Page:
Well we’ve purchased our second round of plane tickets to Vietnam. With only $150 lost in cancellation fees last time (which we’re adding to Ethel’s growing tab, she’ll have to find some gainful employment soon) the delay to this grand adventure Andrew and I have been planning since September is being capped at one month. On the recommendation by Ethel’s new neurologist, we’re taking a new “wean Ethel off the ‘roids” approach.
- Old plan: wean her off the ‘roids entirely before leaving the country, a process which, at best, would take 5-6 weeks. Benefit: traveling while her immune system is compromised isn’t the best, so waiting until it isn’t is preferable. Risk: weaning her off the steroids in such a short period of time (5-6 weeks is the absolute quickest, most vets recommend 2-3 months) heightens the likelihood that she’ll relapse, and that the meningitis will flair back up.
- New plan: wean her off the ‘roids much more slowly. Found a French vet clinic in Hanoi that can take over the process once we get there. Slight reduction in steroids, wait 3-4 weeks, then another slight reduction…and so forth. Benefit: This gives her system the chance to readjust, and decreases the likelihood of relapse. Risk: Ethel will be traveling internationally while on an immuno-suppressant, meaning that she’s a bit compromised and could catch something.
The flight will be stressful, but the slight steroid reduction is already making a huge difference in her personality. She’s more cuddly, less thirsty, and the intensity and anxiety are waning. All good things. With a new vet ready to take over, and with the improvements in her mood/temperament, this seemed like the best option. Tough dog-parents decision…but one we feel is the best for all of us. As much as my dad has been a gracious host, staying in NY for three months isn’t an option.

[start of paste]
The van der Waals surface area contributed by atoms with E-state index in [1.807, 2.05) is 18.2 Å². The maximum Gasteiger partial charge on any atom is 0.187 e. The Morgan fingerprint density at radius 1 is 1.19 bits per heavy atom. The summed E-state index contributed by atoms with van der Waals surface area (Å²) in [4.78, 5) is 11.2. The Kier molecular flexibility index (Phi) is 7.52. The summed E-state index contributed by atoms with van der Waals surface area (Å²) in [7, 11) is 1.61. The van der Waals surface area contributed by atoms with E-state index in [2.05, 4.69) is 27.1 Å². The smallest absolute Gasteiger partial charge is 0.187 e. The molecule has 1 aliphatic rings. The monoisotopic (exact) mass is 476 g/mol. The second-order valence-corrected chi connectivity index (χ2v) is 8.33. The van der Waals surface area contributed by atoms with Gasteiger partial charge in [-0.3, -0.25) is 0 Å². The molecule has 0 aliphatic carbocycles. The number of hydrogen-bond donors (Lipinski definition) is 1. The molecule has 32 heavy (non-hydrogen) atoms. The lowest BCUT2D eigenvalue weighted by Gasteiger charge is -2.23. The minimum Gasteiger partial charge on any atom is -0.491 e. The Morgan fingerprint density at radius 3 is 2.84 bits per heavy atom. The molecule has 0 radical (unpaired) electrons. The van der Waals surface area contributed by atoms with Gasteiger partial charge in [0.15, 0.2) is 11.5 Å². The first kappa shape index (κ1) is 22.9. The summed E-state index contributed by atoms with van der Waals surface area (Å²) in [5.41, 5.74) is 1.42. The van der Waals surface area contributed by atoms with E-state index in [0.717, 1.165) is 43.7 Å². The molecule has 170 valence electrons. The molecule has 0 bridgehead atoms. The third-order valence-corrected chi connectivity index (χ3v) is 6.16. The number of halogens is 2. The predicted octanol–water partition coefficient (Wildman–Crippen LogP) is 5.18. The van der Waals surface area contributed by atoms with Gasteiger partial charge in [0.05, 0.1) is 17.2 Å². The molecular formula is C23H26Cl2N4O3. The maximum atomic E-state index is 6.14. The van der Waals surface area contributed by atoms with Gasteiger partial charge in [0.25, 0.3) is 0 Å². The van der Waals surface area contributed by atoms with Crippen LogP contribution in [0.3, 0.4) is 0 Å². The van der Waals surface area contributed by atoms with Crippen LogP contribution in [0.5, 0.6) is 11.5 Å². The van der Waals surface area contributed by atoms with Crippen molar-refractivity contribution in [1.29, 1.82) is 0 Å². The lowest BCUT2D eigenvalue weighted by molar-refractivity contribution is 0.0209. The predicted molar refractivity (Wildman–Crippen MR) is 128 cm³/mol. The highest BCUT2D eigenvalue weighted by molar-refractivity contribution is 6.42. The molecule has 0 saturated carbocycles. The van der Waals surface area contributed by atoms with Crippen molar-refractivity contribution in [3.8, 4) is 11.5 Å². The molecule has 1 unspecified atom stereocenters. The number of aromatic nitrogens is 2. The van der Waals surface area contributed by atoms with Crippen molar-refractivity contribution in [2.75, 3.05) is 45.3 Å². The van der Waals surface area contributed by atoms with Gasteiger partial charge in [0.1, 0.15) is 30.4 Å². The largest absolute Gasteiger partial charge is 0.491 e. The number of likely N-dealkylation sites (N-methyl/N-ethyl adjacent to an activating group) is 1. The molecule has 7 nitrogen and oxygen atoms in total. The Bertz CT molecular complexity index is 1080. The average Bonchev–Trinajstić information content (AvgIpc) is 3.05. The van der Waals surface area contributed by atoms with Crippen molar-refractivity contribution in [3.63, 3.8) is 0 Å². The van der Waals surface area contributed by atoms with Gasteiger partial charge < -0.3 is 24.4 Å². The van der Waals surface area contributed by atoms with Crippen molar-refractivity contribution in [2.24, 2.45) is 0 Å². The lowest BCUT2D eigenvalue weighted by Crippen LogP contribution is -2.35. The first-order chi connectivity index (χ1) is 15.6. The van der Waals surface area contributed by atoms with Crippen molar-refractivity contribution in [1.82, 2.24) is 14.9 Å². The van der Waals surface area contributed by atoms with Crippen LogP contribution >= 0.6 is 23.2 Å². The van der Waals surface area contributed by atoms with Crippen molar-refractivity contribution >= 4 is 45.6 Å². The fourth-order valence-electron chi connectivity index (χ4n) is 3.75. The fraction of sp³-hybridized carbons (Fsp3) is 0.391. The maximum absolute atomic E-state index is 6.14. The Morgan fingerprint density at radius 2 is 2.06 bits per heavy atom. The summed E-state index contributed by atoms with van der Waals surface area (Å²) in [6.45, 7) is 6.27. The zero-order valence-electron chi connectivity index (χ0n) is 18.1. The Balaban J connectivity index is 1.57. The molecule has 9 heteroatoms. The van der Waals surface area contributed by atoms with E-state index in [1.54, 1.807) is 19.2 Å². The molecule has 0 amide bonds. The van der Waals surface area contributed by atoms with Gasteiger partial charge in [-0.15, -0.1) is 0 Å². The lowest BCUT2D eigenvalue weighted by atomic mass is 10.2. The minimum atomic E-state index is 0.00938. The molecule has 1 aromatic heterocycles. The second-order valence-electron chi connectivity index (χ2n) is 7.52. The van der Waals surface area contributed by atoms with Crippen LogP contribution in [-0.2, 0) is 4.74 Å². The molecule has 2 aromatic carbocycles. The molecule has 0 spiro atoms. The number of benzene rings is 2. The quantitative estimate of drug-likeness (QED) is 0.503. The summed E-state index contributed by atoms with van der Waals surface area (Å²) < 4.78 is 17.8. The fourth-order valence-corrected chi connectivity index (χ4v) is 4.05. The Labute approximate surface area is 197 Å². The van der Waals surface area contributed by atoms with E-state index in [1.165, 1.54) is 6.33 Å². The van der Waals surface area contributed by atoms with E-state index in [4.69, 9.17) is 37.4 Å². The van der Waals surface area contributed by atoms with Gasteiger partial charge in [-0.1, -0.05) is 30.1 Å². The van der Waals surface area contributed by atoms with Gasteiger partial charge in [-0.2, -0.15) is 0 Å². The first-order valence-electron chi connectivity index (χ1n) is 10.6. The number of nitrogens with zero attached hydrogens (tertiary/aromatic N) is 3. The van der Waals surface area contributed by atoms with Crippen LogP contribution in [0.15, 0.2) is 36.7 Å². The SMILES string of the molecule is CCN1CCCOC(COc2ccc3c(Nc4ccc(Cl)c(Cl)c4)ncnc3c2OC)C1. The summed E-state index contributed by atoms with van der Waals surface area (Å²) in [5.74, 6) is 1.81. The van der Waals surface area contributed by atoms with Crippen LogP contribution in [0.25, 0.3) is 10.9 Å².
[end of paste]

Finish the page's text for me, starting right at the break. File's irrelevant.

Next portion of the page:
Beyond the continuing Ethel saga, this pre-Vietnam mini adventure in NY is going quite well. I guess this is what happens when you have free time…it fills up quickly. “Paying rent” in classy meals, I’m cooking a lot, which makes me happy (and does the same, I suspect, for Andrew and Dad). I miss the Willy St Coop, but there’s a local specialty grocery store with great produce, an incredible cheese/olive selection, and an adorable old Italian man in one of the 4 prepared food stations who Andrew banters with in Italian while he hands us samples of everything. It’s not bad.
I’m probably in NY with family once a year for about five days, so this extended time is pretty unusually and also pretty great. We’re seeing the extended Bain family, hopping on the train for days and evenings in the city (saw one Amanda Bartlett for drinks and dinner in the lower east side…it was wonderful) taking Ethel for beach walks, happy hour-ing with family in town, looking for apartments in Hanoi, and generally enjoying ourselves.
Andrew, who is sitting next to me setting up his own wordpress account, will also be blogging. As he’s never been to this place that we’re moving, I highly recommend following him as well (andrewcrichton.wordpress.com).
So the countdown begins again! At around 9:30pm we’ll leave my dad’s apartment for the last time, heading for JFK. The normal 2-hrs of “check in” time for international flights needs to be padded a bit, since the baggage we’ll be checking includes a small bundle of fur with a big attitude. Our carefully prepared paperwork will be accepted (fingers and toes crossed) and Ethel in her giant travel crate will head off towards the temperature and pressure controlled compartment where pets get to spend their travel time. Our Korean Air flight leaves just after midnight, and we arrive in Seoul around 5am on Sunday (~16 hrs of travel time). We then grab Ethel from the Incheon Intl Airport quarantine office (where they make sure she doesn’t look sickly, and check her paperwork again) and wait for our next flight. At 1:45pm we arrive in Hanoi, deal with customs, get Ethel again, convert a pile of money, and take a cab to our new apartment. And then mostly likely, promptly fall exhausted into bed with our mildly-traumatized-but-happy-we’re-back dog.